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BEADING CALISTHENICS #10: Daisy Stitch Expansion

Posted by learntobead on August 3, 2013

BEADING CALISTHENICS #10: Daisy Stitch Expansion

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I do a day-long workshop called Beading Calisthenics. There are 10 of these exercises. This is the 10th one.

Beading requires a lot of mind-body coordination. That takes work. It is work.

You have to be able to get from your fingers to the needle to the beads, back along the thread to the needle to the fingers, hands, arms, eyes, mind. And then again. And again. Over and over, one more time. You need to get into a rhythm. All these working parts need to be working. No time for cramping. No time to get tired. No time to lose concentration.

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A rhythm. Needle, pick up bead, pull down along thread, check the tension, pick up a bead, pull down along thread, check the tension, pick up a bead….

I noticed that different instructors had various techniques and strategies for maintaining this rhythm. Yes, music was involved sometimes. Othertimes simple meditation or creative reading and discourse. Some people had some stretching exercises that they did. Others tested themselves before proceeding with their big project. Still others did small things to reconfirm their learning.

I distilled what I saw others do effectively into 10 fun yet challenging beading calisthenics.

BEADING CALISTHENICS #10: Daisy Stitch Expansion

The challenge here is to see how many variations you can construct using the simple daisy chain stitch.

This is a very simple stitch. Try it out. Experiment. And share your results with the group.

Simplest daisy chain: A stem and a flower with a center bead, then a stem and flower w/center, and so forth.

Start with a line of 5 beads.

Add 5 more beads to your thread. Make the 5th bead a different color. This is your “flower set”. The 5th bead is your center point.

Make a loop by going back through the first of these 5 beads in the set.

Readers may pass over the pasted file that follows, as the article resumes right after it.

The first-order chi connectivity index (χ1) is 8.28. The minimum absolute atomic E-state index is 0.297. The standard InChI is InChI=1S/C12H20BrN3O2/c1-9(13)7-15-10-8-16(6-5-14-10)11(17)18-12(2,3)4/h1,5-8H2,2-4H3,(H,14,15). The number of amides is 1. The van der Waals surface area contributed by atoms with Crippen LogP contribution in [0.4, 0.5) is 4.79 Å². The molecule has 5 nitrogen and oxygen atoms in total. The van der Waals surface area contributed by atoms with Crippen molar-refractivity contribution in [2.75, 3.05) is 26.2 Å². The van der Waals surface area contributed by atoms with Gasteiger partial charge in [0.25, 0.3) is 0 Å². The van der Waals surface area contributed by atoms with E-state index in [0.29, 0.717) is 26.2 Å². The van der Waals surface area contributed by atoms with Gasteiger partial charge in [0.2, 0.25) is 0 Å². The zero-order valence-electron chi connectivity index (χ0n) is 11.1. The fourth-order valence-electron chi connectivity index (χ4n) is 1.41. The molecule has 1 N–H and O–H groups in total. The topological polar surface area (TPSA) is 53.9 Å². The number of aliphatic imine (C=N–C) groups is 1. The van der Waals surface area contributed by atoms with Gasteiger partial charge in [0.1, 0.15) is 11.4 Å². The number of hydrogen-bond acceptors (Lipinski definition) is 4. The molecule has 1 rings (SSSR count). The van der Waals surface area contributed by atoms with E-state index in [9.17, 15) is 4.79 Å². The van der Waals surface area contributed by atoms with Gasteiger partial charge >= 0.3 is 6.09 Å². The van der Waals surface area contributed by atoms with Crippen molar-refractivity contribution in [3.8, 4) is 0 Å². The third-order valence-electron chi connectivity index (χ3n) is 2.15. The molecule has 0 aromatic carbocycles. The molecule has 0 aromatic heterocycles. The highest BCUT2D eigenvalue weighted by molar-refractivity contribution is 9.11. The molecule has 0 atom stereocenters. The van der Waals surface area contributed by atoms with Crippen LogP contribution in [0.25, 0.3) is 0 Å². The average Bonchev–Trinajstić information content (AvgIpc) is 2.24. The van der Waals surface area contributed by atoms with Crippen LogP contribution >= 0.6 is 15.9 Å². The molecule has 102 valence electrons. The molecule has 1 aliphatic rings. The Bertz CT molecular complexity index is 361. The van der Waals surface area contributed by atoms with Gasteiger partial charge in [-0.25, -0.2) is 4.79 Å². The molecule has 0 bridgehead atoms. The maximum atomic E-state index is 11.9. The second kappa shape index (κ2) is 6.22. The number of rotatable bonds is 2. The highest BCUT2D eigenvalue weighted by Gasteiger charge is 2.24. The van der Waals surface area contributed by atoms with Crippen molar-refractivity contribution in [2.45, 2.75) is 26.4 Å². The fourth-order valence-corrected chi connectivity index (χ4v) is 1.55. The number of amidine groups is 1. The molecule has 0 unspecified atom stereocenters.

Add two more beads to the flower set, and bring the needle through 4th bead in that original set of 5.

So the daisy pattern goes: BEAD 1 to 2 to 3 to 4 to 5 (flower center point bead marked by X) back to 1 to 6 to 7 back to 4 and out.

Pull tight.

Add another line of 5 beads. Continue.

Try the daisy chain above without the stem, so that each flower set is interconnected by one bead — # 4 (which becomes #1 in the next flower). Make your 5th bead a different color.

Next, look at the modified daisy chain pattern below. Try another interconnected daisy pattern, where we would connect each subsequent flower by two beads, instead of one. Here we would make the first daisy’s 3 and 4 become the next daisy’s 1 and 6.

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This would go: 1 to 2 to 3 to 4 to 5 (flower center) to 1 to 6 to 7 to 4 up through 3 and out. Then 3 becomes 1 in the next daisy link. The pattern continues in the second link as 1 to 2 to 3 to 4 to 5 (flower center) to 1 to 6 to 7 to 4 up through 3 and out. Then 3 becomes 1 again.

Try the same pattern, this time making the 2nd, 5th and 7th bead the same color, but different than the others.

Try again, making the 1st, 5th and 4th beads the same color, but different than the others.

Try again with any of the patterns, this time using a different size/shape/style of bead for the 5th one.

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In Horace Goodhue’s Native American Beadwork book, he details many, many variations, including several that do not result in “flowers”, but rather patterns of lines.

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The daisy chain is indicative of a “traditional” design. What kinds of things can you do to make the daisy chain have a more “contemporary” feel? Such as newer metallic colors? Or somehow increasing the dimensionality of each flower so it doesn’t feel so flat? Or creating a color pattern with beads 1 thru 7, so that the pattern is very op-art or contemporary graphic in feel?

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